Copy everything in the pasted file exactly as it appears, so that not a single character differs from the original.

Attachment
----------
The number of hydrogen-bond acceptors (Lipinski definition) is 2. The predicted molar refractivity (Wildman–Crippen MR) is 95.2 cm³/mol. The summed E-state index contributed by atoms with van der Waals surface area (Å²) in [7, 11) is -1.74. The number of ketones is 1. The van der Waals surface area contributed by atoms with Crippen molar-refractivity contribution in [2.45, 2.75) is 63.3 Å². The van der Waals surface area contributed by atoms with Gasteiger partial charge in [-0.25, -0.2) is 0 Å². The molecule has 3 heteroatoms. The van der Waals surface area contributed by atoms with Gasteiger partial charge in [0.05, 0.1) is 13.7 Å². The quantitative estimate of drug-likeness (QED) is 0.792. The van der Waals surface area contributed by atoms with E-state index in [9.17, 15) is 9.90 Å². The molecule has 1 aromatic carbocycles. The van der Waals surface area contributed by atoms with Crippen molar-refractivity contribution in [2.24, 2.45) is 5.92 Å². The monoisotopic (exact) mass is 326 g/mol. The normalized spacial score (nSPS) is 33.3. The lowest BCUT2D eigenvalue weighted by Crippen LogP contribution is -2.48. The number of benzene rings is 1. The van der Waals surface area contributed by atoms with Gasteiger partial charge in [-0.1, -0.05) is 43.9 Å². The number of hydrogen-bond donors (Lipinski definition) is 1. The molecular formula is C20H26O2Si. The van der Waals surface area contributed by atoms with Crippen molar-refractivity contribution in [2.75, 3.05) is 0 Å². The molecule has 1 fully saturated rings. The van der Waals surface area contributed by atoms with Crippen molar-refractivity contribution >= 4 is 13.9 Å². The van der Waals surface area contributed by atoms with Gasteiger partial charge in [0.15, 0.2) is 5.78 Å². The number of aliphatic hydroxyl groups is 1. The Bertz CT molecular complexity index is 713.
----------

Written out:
The number of hydrogen-bond acceptors (Lipinski definition) is 2. The predicted molar refractivity (Wildman–Crippen MR) is 95.2 cm³/mol. The summed E-state index contributed by atoms with van der Waals surface area (Å²) in [7, 11) is -1.74. The number of ketones is 1. The van der Waals surface area contributed by atoms with Crippen molar-refractivity contribution in [2.45, 2.75) is 63.3 Å². The van der Waals surface area contributed by atoms with Gasteiger partial charge in [-0.25, -0.2) is 0 Å². The molecule has 3 heteroatoms. The van der Waals surface area contributed by atoms with Gasteiger partial charge in [0.05, 0.1) is 13.7 Å². The quantitative estimate of drug-likeness (QED) is 0.792. The van der Waals surface area contributed by atoms with E-state index in [9.17, 15) is 9.90 Å². The molecule has 1 aromatic carbocycles. The van der Waals surface area contributed by atoms with Crippen molar-refractivity contribution in [2.24, 2.45) is 5.92 Å². The monoisotopic (exact) mass is 326 g/mol. The normalized spacial score (nSPS) is 33.3. The lowest BCUT2D eigenvalue weighted by Crippen LogP contribution is -2.48. The number of benzene rings is 1. The van der Waals surface area contributed by atoms with Gasteiger partial charge in [-0.1, -0.05) is 43.9 Å². The number of hydrogen-bond donors (Lipinski definition) is 1. The molecular formula is C20H26O2Si. The van der Waals surface area contributed by atoms with Crippen molar-refractivity contribution in [2.75, 3.05) is 0 Å². The molecule has 1 fully saturated rings. The van der Waals surface area contributed by atoms with Crippen molar-refractivity contribution >= 4 is 13.9 Å². The van der Waals surface area contributed by atoms with Gasteiger partial charge in [0.15, 0.2) is 5.78 Å². The number of aliphatic hydroxyl groups is 1. The Bertz CT molecular complexity index is 713.